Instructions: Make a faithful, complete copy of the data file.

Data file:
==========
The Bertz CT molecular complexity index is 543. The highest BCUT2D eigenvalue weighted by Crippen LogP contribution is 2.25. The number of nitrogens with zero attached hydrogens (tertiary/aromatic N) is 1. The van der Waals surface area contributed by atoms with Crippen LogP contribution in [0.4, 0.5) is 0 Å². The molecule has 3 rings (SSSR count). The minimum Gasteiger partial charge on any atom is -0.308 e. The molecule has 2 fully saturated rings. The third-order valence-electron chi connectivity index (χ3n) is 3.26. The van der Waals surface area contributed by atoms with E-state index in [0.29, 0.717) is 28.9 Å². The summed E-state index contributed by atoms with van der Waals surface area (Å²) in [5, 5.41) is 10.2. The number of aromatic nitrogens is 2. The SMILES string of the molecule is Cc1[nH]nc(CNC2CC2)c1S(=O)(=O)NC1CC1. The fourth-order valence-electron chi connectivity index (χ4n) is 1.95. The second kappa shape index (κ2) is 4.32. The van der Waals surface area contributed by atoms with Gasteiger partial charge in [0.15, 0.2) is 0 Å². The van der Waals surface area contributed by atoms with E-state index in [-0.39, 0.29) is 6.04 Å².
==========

The Bertz CT molecular complexity index is 543. The highest BCUT2D eigenvalue weighted by Crippen LogP contribution is 2.25. The number of nitrogens with zero attached hydrogens (tertiary/aromatic N) is 1. The van der Waals surface area contributed by atoms with Crippen LogP contribution in [0.4, 0.5) is 0 Å². The molecule has 3 rings (SSSR count). The minimum Gasteiger partial charge on any atom is -0.308 e. The molecule has 2 fully saturated rings. The third-order valence-electron chi connectivity index (χ3n) is 3.26. The van der Waals surface area contributed by atoms with E-state index in [0.29, 0.717) is 28.9 Å². The summed E-state index contributed by atoms with van der Waals surface area (Å²) in [5, 5.41) is 10.2. The number of aromatic nitrogens is 2. The SMILES string of the molecule is Cc1[nH]nc(CNC2CC2)c1S(=O)(=O)NC1CC1. The fourth-order valence-electron chi connectivity index (χ4n) is 1.95. The second kappa shape index (κ2) is 4.32. The van der Waals surface area contributed by atoms with Gasteiger partial charge in [0.15, 0.2) is 0 Å². The van der Waals surface area contributed by atoms with E-state index in [-0.39, 0.29) is 6.04 Å².